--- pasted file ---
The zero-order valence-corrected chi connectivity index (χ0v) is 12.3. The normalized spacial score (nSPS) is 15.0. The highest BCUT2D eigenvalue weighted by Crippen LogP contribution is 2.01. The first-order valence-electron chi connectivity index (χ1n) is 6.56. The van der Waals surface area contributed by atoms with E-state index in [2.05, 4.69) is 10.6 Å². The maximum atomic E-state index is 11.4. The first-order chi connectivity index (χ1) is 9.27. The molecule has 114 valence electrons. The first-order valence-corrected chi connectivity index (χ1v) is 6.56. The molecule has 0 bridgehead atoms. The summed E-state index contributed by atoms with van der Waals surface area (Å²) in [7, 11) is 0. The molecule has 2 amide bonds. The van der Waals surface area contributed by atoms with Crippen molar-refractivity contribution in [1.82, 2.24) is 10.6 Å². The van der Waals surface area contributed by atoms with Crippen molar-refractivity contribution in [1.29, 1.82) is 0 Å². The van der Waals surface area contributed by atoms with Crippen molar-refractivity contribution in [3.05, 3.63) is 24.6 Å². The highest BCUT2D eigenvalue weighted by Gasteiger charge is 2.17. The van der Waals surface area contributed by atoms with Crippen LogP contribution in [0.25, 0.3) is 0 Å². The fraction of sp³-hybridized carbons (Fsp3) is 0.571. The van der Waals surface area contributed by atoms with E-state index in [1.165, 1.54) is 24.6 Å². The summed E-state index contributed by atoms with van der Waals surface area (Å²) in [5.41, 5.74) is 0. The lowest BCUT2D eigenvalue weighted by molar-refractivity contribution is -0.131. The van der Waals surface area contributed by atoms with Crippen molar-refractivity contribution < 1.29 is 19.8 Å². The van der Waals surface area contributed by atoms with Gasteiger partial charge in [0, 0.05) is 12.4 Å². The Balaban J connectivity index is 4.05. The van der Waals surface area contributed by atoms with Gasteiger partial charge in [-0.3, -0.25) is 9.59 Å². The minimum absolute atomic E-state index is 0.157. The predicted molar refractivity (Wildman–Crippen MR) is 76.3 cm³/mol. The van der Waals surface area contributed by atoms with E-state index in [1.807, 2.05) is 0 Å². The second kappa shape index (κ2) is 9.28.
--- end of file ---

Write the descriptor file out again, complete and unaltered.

The zero-order valence-corrected chi connectivity index (χ0v) is 12.3. The normalized spacial score (nSPS) is 15.0. The highest BCUT2D eigenvalue weighted by Crippen LogP contribution is 2.01. The first-order valence-electron chi connectivity index (χ1n) is 6.56. The van der Waals surface area contributed by atoms with E-state index in [2.05, 4.69) is 10.6 Å². The maximum atomic E-state index is 11.4. The first-order chi connectivity index (χ1) is 9.27. The molecule has 114 valence electrons. The first-order valence-corrected chi connectivity index (χ1v) is 6.56. The molecule has 0 bridgehead atoms. The summed E-state index contributed by atoms with van der Waals surface area (Å²) in [7, 11) is 0. The molecule has 2 amide bonds. The van der Waals surface area contributed by atoms with Crippen molar-refractivity contribution in [1.82, 2.24) is 10.6 Å². The van der Waals surface area contributed by atoms with Crippen molar-refractivity contribution in [1.29, 1.82) is 0 Å². The van der Waals surface area contributed by atoms with Crippen molar-refractivity contribution in [3.05, 3.63) is 24.6 Å². The highest BCUT2D eigenvalue weighted by Gasteiger charge is 2.17. The van der Waals surface area contributed by atoms with Crippen LogP contribution in [0.25, 0.3) is 0 Å². The fraction of sp³-hybridized carbons (Fsp3) is 0.571. The van der Waals surface area contributed by atoms with E-state index in [1.165, 1.54) is 24.6 Å². The summed E-state index contributed by atoms with van der Waals surface area (Å²) in [5.41, 5.74) is 0. The lowest BCUT2D eigenvalue weighted by molar-refractivity contribution is -0.131. The van der Waals surface area contributed by atoms with Crippen molar-refractivity contribution < 1.29 is 19.8 Å². The van der Waals surface area contributed by atoms with Gasteiger partial charge in [0, 0.05) is 12.4 Å². The Balaban J connectivity index is 4.05. The van der Waals surface area contributed by atoms with Gasteiger partial charge in [-0.3, -0.25) is 9.59 Å². The minimum absolute atomic E-state index is 0.157. The predicted molar refractivity (Wildman–Crippen MR) is 76.3 cm³/mol. The van der Waals surface area contributed by atoms with E-state index in [1.807, 2.05) is 0 Å². The second kappa shape index (κ2) is 9.28.